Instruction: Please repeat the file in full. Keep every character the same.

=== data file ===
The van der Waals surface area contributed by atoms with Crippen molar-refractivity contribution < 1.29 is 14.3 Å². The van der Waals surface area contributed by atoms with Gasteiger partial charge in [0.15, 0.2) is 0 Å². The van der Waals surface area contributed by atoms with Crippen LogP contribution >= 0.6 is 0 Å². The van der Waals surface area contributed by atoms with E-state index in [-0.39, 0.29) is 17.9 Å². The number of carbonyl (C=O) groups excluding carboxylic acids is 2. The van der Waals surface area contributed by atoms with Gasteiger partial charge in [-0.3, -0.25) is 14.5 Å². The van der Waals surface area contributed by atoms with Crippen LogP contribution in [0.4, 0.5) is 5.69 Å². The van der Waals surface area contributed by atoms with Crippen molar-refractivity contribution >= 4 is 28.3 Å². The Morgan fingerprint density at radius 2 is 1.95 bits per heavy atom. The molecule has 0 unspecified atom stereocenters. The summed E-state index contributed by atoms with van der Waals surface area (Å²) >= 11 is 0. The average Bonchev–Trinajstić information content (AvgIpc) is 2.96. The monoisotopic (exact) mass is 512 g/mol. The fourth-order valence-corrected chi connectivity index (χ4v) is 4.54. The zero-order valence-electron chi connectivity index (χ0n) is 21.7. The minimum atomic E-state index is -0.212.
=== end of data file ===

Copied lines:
The van der Waals surface area contributed by atoms with Crippen molar-refractivity contribution < 1.29 is 14.3 Å². The van der Waals surface area contributed by atoms with Gasteiger partial charge in [0.15, 0.2) is 0 Å². The van der Waals surface area contributed by atoms with Crippen LogP contribution >= 0.6 is 0 Å². The van der Waals surface area contributed by atoms with E-state index in [-0.39, 0.29) is 17.9 Å². The number of carbonyl (C=O) groups excluding carboxylic acids is 2. The van der Waals surface area contributed by atoms with Gasteiger partial charge in [-0.3, -0.25) is 14.5 Å². The van der Waals surface area contributed by atoms with Crippen LogP contribution in [0.4, 0.5) is 5.69 Å². The van der Waals surface area contributed by atoms with Crippen molar-refractivity contribution >= 4 is 28.3 Å². The Morgan fingerprint density at radius 2 is 1.95 bits per heavy atom. The molecule has 0 unspecified atom stereocenters. The summed E-state index contributed by atoms with van der Waals surface area (Å²) >= 11 is 0. The average Bonchev–Trinajstić information content (AvgIpc) is 2.96. The monoisotopic (exact) mass is 512 g/mol. The fourth-order valence-corrected chi connectivity index (χ4v) is 4.54. The zero-order valence-electron chi connectivity index (χ0n) is 21.7. The minimum atomic E-state index is -0.212.